[Haskell-cafe] Explaining monads

Dan Piponi dpiponi at gmail.com
Tue Aug 14 12:56:51 EDT 2007

On 8/14/07, Jeff Polakow <jeff.polakow at db.com> wrote:
> One general intuition about monads is that they represent computations
> rather than simple (already computed) values:

>     x :: Int               -- x is an Int
>     x :: Monad m => m Int  -- x is a computation of an Int

What's a "computation"? It seems to me that in a lazy language, x::Int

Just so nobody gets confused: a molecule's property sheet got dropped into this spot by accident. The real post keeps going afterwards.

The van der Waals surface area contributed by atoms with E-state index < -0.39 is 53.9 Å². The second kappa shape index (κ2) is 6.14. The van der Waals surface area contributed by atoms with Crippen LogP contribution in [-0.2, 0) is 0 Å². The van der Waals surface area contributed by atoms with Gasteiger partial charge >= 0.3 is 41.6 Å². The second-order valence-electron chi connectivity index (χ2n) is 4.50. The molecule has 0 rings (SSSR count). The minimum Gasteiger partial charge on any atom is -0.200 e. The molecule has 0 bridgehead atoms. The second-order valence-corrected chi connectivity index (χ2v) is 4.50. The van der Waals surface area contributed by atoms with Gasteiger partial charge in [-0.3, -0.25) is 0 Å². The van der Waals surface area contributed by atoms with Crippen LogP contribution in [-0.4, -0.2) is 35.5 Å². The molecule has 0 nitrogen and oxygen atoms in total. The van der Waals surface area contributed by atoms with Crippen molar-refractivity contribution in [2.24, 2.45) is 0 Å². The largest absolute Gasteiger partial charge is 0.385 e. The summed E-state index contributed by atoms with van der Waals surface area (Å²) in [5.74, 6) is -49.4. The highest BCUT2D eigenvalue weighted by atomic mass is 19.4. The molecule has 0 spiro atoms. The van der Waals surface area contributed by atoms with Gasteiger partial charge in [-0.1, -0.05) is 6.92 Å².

represents a computation of an int, not an "already computed" value.
x::[Int] is a computation that returns multiple values. x::(Int,Int)
is a computation that returns a pair of values. x::() is a computation
that returns nothing. x::Map a b is a computation that gives a way to
associate values of type a with values of type b. Some of these are
monads, some are not. What's the difference between them? Why are you
calling certain values "computations"?

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